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Cranky, jackknife, odds and ends, litmus test

Created date

February 16th, 2018
Image of a litmus test


The term “cranky” in modern conversation means someone is irritable or ill-tempered. Equivalent words include “crusty” or “grumpy.”

In the case of “cranky,” the etymological path leads back to late nineteenth-century Germany. Linguists believe our current usage of “cranky” comes from the German word “krank,” meaning to be sick, cross, or out of sorts. 

In time, English speakers anglicized the term, swapping the K for a C and adding a Y, presumably for adjectival emphasis. 

“Children who miss a nap are often cranky later in the day.”


Generally, when you hear the word “jackknife,” the first image that comes to mind is a wrecked big rig with its tractor wedged against the trailer at a 45-degree angle. 

This visual depiction is a reference to the folding pocketknife, once known as a “jackknife.” Its blade can be folded back into its handle and, in the process, resembles a “jackknifed” truck.

But the word “jackknife” comes from the world of seafaring. Sailors commonly carried these tools to the point where such knives were readily identified with them.

Because of its link to the mariners who carried them, the knife became known as a “jackknife,” which etymologists believe is a reference to a sailing vessel’s flag or “jack staff.”

“The highway was shut down due to a jackknifed tractor trailer.”

Odds and ends

With spring only a few months away, we’ll soon find ourselves busy with “odds and ends.” The phrase is a catchall reference to miscellaneous or remnant items, whether they be chores or physical objects.

In other words, you may have most of your spring cleaning finished save for a few odds and ends like wiping off the patio furniture.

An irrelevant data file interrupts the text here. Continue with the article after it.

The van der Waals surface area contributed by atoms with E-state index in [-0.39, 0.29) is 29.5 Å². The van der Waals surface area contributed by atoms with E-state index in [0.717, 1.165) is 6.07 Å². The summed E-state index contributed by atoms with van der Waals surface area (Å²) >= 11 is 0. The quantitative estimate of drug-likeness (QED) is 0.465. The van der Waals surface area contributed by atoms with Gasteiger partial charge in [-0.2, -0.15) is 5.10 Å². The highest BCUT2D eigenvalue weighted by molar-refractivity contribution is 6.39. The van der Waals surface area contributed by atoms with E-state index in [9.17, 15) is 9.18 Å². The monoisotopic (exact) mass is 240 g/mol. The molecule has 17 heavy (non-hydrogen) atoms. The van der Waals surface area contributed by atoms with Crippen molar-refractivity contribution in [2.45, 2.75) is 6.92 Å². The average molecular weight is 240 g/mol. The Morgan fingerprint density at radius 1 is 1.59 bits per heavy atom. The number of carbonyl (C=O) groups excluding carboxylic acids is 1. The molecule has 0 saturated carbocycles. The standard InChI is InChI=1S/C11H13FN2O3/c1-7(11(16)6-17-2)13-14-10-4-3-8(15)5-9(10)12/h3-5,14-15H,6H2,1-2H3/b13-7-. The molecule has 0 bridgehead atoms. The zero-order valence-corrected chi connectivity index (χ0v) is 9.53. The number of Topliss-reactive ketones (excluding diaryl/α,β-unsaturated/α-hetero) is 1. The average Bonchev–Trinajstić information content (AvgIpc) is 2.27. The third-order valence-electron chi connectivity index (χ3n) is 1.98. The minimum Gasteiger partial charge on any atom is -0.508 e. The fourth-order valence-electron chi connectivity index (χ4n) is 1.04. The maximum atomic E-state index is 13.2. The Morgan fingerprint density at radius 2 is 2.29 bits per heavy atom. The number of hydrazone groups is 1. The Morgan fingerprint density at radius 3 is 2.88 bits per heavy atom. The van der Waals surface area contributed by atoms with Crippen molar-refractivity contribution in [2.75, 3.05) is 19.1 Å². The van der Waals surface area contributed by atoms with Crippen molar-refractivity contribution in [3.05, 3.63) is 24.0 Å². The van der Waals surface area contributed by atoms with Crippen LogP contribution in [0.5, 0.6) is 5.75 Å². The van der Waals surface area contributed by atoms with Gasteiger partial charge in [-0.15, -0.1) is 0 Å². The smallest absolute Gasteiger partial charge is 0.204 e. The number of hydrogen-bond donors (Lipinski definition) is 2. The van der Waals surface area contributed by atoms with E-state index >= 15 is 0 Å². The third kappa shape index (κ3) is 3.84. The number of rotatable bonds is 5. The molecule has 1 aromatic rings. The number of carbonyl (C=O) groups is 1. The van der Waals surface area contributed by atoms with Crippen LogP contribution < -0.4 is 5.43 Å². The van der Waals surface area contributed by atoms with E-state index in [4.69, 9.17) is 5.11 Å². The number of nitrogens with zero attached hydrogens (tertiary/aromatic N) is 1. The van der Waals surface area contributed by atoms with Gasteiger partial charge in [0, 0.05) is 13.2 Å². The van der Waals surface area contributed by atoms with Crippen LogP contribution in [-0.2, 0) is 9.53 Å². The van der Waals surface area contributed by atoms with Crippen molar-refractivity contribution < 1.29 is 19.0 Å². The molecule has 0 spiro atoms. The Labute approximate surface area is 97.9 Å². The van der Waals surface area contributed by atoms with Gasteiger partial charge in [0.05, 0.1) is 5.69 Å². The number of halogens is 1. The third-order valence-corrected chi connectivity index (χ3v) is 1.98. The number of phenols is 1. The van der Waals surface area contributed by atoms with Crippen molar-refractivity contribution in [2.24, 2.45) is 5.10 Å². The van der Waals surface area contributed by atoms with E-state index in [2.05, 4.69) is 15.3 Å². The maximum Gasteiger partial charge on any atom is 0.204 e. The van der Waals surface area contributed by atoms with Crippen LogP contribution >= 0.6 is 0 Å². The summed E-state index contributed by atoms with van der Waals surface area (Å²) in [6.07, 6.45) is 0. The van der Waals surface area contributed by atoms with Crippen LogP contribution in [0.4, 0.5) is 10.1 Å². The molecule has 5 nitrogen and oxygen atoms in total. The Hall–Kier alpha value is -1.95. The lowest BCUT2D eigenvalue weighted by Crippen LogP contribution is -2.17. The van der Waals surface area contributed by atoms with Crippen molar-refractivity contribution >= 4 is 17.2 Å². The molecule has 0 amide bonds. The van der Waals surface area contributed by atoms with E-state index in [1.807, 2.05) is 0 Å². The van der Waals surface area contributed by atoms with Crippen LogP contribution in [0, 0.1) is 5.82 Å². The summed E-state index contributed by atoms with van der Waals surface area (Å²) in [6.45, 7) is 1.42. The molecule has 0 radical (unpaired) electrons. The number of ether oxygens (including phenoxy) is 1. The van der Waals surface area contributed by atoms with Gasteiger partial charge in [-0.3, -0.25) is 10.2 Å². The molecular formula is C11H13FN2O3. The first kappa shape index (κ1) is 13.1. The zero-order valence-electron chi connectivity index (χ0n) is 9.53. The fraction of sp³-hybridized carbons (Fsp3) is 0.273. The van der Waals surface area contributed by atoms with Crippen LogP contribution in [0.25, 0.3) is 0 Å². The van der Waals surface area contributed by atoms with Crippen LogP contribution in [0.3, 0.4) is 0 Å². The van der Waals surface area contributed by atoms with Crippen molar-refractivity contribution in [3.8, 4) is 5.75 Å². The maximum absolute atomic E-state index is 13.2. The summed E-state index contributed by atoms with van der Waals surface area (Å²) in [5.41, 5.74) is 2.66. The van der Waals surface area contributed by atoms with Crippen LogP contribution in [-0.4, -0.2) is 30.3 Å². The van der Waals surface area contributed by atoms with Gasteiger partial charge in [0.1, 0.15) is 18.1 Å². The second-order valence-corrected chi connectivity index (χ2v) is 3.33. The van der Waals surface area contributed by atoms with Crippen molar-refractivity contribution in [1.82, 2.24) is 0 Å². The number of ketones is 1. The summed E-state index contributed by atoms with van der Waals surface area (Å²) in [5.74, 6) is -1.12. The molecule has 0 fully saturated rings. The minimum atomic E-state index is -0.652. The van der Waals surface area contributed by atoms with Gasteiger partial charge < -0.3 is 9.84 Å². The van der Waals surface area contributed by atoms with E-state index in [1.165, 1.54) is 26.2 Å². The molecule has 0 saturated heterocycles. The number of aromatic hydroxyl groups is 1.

The phrase goes back to the mid-sixteenth-century idiom “odd ends,” which originally referred to leftover scrap material such as fragments of cloth or lumber. The phrase later evolved into the better-known “odds and ends.”

“My spring cleaning is just about finished, save for a few odds and ends like shaking out the rugs.”

Litmus test

A dye derived from lichens, “litmus” turns red under acidic conditions and blue under alkaline conditions.

Strips of paper impregnated with litmus have long been used to test for the presence of acid—the change in color being an instant indicator of acidity or alkalinity.

This is where we get our figurative use of the term “litmus test,” which is any situation in which you arrive at a broad conclusion based on a single observation. 

If, for example, you only like people who love to read, you could perform your own figurative litmus test when you meet someone new. You merely ask if they enjoy reading. 

Just as red litmus paper is an indicator of acid, the individual’s opinion on reading is an indicator of whether you’ll get along with him or her.

“Some people use political party affiliation as a social litmus test.”